September to October, 19 dates across Scotland, beginning in Clydebank on 6 September
SMALL-SCALE production of Strauss's opera, directed by Lee Blakeley, making his company debut. Scottish sopranos Kate Valentine and Gail Johnston also make their debuts.
October to December, Glasgow and Edinburgh
A STRAUSS revival, conducted by Sir Richard Armstrong and directed by David McVicar, responsible for the company's original production. Rebecca Nash plays the Feldmarschallin and Sarah Connolly makes her debut as Octavian.
November, Edinburgh and Glasgow
NEW production of Handel's opera, conducted by Christian Curnyn, conductor of last year's Semele, and directed by John La Bouchardire. Includes three Scottish Opera debuts - Max Cencic in the lead role, William Purefoy, who plays Andronico, and designer Gideon Davey.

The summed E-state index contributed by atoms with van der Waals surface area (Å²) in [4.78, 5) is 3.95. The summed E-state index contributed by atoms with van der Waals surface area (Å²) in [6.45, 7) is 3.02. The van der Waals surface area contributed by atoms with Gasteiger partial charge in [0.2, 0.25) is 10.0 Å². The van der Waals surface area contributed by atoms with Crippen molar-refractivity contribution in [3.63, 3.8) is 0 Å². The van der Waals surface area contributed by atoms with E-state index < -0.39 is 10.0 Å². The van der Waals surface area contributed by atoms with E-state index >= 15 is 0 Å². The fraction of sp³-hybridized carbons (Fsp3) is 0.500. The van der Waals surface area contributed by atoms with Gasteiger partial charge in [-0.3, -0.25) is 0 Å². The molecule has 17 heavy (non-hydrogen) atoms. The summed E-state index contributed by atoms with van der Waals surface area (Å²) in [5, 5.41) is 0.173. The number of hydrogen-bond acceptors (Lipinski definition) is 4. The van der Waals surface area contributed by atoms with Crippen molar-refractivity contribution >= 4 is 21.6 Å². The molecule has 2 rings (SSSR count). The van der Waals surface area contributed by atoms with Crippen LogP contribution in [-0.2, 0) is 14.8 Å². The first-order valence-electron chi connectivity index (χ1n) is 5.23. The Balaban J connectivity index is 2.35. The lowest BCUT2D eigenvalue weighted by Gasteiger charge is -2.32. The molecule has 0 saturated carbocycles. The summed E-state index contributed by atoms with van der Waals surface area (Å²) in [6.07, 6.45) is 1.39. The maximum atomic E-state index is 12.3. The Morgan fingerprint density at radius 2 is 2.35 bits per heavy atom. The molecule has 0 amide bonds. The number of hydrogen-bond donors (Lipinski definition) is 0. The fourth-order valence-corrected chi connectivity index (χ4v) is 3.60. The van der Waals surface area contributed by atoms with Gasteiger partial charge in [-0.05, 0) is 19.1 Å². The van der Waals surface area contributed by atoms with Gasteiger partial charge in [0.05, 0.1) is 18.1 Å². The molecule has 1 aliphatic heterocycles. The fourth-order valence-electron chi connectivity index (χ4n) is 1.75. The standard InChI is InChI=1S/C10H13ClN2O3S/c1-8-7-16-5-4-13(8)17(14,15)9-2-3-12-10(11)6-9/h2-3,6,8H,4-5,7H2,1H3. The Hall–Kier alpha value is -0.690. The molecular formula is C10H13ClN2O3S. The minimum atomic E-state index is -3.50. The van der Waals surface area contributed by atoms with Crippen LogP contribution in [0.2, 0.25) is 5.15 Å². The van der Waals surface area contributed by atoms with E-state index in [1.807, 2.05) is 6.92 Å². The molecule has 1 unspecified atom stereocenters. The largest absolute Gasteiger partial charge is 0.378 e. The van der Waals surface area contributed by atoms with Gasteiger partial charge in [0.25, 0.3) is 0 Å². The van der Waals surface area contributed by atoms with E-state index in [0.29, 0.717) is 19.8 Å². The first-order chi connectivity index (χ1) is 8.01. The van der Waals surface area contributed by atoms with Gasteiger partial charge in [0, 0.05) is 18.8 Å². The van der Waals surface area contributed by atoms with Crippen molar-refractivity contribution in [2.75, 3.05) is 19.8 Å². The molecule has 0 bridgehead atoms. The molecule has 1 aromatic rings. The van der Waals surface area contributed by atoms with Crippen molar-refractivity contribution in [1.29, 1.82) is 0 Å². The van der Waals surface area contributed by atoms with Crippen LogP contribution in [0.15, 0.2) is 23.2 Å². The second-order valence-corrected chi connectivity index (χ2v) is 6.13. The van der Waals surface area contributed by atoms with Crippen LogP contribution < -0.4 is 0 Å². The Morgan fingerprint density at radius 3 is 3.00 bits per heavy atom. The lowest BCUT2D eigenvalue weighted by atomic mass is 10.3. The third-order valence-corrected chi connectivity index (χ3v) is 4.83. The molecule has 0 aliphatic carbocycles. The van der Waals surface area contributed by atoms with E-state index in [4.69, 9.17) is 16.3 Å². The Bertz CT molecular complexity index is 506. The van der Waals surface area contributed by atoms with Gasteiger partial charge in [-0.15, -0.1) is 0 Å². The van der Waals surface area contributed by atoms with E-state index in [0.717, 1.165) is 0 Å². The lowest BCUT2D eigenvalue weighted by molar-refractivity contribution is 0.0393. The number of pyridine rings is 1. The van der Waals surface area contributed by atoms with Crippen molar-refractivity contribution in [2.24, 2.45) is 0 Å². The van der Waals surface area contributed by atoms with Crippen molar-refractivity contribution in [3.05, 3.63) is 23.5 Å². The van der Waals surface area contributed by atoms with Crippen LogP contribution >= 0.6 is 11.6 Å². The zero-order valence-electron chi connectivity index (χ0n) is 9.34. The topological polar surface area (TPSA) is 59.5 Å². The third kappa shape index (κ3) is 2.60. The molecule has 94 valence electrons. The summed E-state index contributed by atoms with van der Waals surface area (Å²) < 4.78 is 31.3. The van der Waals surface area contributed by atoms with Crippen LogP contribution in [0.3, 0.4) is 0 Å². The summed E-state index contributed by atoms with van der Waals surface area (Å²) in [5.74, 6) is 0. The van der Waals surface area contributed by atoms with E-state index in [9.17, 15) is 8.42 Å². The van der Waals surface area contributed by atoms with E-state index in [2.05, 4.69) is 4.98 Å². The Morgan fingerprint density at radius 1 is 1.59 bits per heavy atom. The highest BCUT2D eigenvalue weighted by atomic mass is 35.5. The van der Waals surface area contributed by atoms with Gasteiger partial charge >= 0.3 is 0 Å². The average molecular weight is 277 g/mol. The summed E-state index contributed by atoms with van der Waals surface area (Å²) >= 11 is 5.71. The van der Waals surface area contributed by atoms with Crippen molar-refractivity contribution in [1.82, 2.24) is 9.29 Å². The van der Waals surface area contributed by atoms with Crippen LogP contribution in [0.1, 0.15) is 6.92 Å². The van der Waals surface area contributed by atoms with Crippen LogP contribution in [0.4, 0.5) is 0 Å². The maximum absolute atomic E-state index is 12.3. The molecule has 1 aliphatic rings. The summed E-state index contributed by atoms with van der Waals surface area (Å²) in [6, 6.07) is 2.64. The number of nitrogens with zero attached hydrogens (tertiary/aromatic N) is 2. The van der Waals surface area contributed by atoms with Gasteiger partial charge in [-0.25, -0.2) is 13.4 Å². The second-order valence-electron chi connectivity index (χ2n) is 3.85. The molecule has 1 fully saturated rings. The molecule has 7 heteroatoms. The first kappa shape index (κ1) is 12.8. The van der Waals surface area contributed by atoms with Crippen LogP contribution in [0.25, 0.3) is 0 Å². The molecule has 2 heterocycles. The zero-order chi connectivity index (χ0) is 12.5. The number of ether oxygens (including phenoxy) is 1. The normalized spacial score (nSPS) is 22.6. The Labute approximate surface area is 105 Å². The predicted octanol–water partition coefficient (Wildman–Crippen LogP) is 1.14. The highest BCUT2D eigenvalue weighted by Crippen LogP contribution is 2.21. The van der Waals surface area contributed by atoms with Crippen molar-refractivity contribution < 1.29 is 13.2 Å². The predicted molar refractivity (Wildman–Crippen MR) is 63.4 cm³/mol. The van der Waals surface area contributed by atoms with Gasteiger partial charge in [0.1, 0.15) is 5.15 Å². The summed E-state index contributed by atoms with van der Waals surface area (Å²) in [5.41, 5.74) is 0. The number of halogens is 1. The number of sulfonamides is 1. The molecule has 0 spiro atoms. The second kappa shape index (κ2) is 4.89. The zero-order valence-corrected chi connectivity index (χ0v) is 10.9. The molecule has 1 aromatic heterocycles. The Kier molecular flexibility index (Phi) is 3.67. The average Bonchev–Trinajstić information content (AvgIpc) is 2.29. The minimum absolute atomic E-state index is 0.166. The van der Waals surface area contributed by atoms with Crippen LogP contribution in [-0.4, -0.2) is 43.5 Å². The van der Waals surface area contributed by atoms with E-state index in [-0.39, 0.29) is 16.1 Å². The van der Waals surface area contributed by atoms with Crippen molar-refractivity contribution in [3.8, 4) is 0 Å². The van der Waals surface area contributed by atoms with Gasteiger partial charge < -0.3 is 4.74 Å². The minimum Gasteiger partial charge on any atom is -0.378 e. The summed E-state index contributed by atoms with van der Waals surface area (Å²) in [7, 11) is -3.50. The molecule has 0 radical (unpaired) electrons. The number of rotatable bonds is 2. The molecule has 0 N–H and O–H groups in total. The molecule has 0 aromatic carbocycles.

March to June 2007, Glasgow, Edinburgh, Aberdeen and Stoke-on-Trent
FRANCESCO Corti conducts Puccini's opera, along with Scottish Opera's head of music, Derek Clark. David McVicar directs.
LUCIA DI LAMMERMOOR
May and June 2007, Glasgow, Edinburgh, Aberdeen and Stoke-on-Trent
A NEW production of Donizetti's opera, conducted by Julian Smith and James Grossmith, and directed by Inverness-born John Doyle, making his Scottish Opera debut.